Travellers arriving at Devonport are instantly impressed by the cared for appearance of this gateway to Tasmania. Yes, they are sailing into or flying into, a port, and it does carry the unavoidable scars of industrial waterside enterprises but it is obviously a place in which the local people and their Council take pride.
Devonport: Gateway to Tasmania
Words by Len Langan and photos by Dan Fellow
Devonport is not a place to be treated as a transit station that one arrives at and drives out of as quickly as possible. Tourists are well advised to linger here before they take to the roads leading to other destinations on our beautiful island and also well advised to allow time on their return journey to spend time here before leaving.
Beneath the industrial portside crust is a delicious pie of architecture, culture and history to provide a feast for the mind and a natural open welcoming atmosphere from a place that loves itself and its present and is optimistic about its future.
Cities do not come about by accident; they are created by human necessity, determination, hope and brave optimism. The threads that form the tapestry of our history and retain and revitalise their colours, are always beneath our feet softening the path on our own individual journeys. The past propels us into the future and we should take time to appreciate it.
Devonport: Joining of Torquay and Formby
Devonport started out as two settlements on opposite sides of the River Mersey, Torquay on the eastern side and Formby to the west. One wonders how the naval Lieutenant Charles Hardwicke would view it now remembering that in 1823 he told Governor Arthur that this area was “quite impenetrable and totally uninhabitable”. It took a few more years for Edward Curr – agent of the Van Diemen’s Land Company – to overlook the sandbar at the mouth of the river he named after his hometown river at Liverpool in the U K., to locate grazing land that might well be called the “Garden of Tasmania” for its rich unrivalled soil set in some of the finest scenery in the world though it was hard won by sheer human determination leaving us in debt to many brave pioneers.
1851 established Torquay, the name again capturing that wonderfully human trait of giving the places of our birth to new settlements all over the globe, and it was a good swim or boat ride to visit the settlement that was to grow on the other side of the river known as Formby. This was a landscape of bush tracks and the river was virtually the only supply line supporting these brave early settlers. The timber attracted them and the demand for timber following the discovery of gold in Victoria in the mid eighteen fifties spread particularly towards the Don River forcing the construction of a tramway, a wharf and a saw mill. A small coal mine also supplied work in the district feeding the growth of the settlements. As the timber was cleared the rich soil attracted farmers and before long the rail tracks worked by horses acquired a steam engine covering some twenty one kilometres.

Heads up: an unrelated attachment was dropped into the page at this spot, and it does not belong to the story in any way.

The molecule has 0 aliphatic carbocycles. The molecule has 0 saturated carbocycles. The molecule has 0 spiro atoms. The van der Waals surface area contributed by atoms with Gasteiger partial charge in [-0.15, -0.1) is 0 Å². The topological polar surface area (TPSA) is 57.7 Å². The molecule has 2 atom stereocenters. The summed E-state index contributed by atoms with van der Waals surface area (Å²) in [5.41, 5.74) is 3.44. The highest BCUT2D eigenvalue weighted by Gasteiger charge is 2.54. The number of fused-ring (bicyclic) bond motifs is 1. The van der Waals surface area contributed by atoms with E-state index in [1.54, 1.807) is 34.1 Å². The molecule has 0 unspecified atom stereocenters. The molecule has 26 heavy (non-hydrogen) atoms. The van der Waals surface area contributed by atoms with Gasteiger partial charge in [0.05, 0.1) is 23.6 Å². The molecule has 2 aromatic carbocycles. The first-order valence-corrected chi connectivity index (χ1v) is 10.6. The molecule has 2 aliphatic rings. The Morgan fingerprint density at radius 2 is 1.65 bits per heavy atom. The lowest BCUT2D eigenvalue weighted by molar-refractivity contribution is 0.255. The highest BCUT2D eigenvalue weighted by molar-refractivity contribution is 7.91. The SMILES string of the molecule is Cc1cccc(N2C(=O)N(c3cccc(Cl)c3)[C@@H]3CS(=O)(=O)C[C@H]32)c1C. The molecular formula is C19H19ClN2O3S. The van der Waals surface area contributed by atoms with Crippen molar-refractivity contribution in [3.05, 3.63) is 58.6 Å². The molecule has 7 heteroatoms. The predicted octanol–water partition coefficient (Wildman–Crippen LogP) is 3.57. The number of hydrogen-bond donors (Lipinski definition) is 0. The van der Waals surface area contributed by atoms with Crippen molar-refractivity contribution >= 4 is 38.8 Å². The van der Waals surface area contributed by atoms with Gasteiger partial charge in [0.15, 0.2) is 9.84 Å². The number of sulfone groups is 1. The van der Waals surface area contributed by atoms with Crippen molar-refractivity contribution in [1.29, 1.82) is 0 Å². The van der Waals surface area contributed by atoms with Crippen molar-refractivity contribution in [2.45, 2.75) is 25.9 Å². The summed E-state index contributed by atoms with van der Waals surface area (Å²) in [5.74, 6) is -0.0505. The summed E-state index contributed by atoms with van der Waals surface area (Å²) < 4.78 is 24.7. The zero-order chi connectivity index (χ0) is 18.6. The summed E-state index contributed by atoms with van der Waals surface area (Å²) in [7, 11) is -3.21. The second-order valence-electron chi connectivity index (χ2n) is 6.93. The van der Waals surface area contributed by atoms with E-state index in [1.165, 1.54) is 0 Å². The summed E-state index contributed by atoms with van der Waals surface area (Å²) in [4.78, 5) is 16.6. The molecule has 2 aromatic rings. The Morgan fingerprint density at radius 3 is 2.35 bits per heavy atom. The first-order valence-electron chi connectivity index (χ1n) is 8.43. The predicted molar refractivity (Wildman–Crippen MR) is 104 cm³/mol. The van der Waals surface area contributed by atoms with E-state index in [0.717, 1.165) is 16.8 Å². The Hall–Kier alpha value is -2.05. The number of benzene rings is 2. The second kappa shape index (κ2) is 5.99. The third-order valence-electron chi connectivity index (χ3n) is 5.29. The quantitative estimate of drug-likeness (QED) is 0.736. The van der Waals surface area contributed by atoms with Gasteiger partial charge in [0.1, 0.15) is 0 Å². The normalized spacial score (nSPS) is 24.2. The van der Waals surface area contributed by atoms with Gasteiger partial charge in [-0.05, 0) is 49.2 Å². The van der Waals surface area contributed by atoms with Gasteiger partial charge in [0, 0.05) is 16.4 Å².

As the demand for timber waned a twist of fate opened another door of opportunity by the foresight of Broken Hill Proprietary moving to work the limestone in the area; a venture that demanded a better railway line. The resulting tracks never met a viable need for passenger services but the commercial advantages continued until the great depression and thereafter died out. In 1947 BHP ceased taking limestone.
The rail line from Deloraine opened a golden gate of opportunity firming up a viable link to the region as Torquay joined Formby in 1890 to establish this now attractive city. A city connected by a ferry service out of Melbourne, with a viable railway service, and an airline connecting the Flinders Islands and Melbourne surrounded by first rate agricultural and grazing land set in a beautiful countryside augmented by exceptional seascapes.
Home Hill: Joseph and Enid Lyons
Home Hill, the lifetime residence of two of Tasmania’s most remarkable people, Joseph Aloysius Lyons Premier of Tasmania and Prime Minister of Australia and his wife Dame Enid Lyons, is now owned by the City of Devonport and managed by The Tasmanian National Trust.
Joseph Lyons was of course, born at Stanley in 1879 and after an early life tinged with serious hardship eventually achieved success as one of Australia’s most respected political personalities. Enid and Joe made their permanent home base at Home Hill and the house grew to accommodate their growing family of twelve children.
After Joe’s death from a sudden heart attack in 1939 – Australia’s only Prime Minister to die in office – Enid emerged as an impressive political figure in her own right although her family background provided her with strong political interests. In 1936 she was honoured as Dame Grand Cross of the Order of the British Empire. In 1943 she became the first woman to sit in The House of Representatives. Dying in 1981 she is remembered as a remarkable wife, mother and politician and an honoured figure for all those who rightly champion the abilities and rights of women. The Lyons family have always been a credit to Tasmania and their examples of public service should inspire all politicians. (In this second decade of the twenty first century the writer must leave his readers to judge them accordingly.)
Another highly respected guidebook describes an “easy way to leave Devonport” but leaving Devonport is not a thing to be rushed.
Len Langan lives in Longford with his wife Jill. They are both passionate about Tasmanian heritage and tourism and things that can be done in this
industry. Len writes about Tasmanian history for both The Courier in Longford and the magazine Sagacity, and works with Virtuosi taking music to rural areas.
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